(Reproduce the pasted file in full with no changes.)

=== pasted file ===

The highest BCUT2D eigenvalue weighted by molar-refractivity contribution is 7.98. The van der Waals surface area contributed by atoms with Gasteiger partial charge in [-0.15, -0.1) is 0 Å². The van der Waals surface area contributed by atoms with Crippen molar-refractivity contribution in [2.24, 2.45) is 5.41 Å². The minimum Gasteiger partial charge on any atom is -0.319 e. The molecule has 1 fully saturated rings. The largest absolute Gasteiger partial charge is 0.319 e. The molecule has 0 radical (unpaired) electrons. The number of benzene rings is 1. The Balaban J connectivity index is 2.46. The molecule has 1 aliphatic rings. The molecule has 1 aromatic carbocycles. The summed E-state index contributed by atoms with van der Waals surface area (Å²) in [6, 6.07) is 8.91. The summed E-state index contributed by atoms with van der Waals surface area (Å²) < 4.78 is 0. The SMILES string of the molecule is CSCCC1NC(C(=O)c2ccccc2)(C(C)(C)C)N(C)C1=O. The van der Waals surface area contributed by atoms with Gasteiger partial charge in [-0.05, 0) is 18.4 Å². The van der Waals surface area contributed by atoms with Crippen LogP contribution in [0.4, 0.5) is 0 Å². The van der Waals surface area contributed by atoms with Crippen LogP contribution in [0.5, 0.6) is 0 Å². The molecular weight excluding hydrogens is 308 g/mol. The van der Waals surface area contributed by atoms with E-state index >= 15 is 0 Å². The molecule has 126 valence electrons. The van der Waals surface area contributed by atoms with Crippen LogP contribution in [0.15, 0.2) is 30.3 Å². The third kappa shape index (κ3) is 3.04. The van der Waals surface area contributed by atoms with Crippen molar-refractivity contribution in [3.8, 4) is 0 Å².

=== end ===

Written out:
The highest BCUT2D eigenvalue weighted by molar-refractivity contribution is 7.98. The van der Waals surface area contributed by atoms with Gasteiger partial charge in [-0.15, -0.1) is 0 Å². The van der Waals surface area contributed by atoms with Crippen molar-refractivity contribution in [2.24, 2.45) is 5.41 Å². The minimum Gasteiger partial charge on any atom is -0.319 e. The molecule has 1 fully saturated rings. The largest absolute Gasteiger partial charge is 0.319 e. The molecule has 0 radical (unpaired) electrons. The number of benzene rings is 1. The Balaban J connectivity index is 2.46. The molecule has 1 aliphatic rings. The molecule has 1 aromatic carbocycles. The summed E-state index contributed by atoms with van der Waals surface area (Å²) in [6, 6.07) is 8.91. The summed E-state index contributed by atoms with van der Waals surface area (Å²) < 4.78 is 0. The SMILES string of the molecule is CSCCC1NC(C(=O)c2ccccc2)(C(C)(C)C)N(C)C1=O. The van der Waals surface area contributed by atoms with Gasteiger partial charge in [-0.05, 0) is 18.4 Å². The van der Waals surface area contributed by atoms with Crippen LogP contribution in [0.4, 0.5) is 0 Å². The van der Waals surface area contributed by atoms with Crippen LogP contribution in [0.5, 0.6) is 0 Å². The molecular weight excluding hydrogens is 308 g/mol. The van der Waals surface area contributed by atoms with E-state index >= 15 is 0 Å². The molecule has 126 valence electrons. The van der Waals surface area contributed by atoms with Crippen LogP contribution in [0.15, 0.2) is 30.3 Å². The third kappa shape index (κ3) is 3.04. The van der Waals surface area contributed by atoms with Crippen molar-refractivity contribution in [3.8, 4) is 0 Å².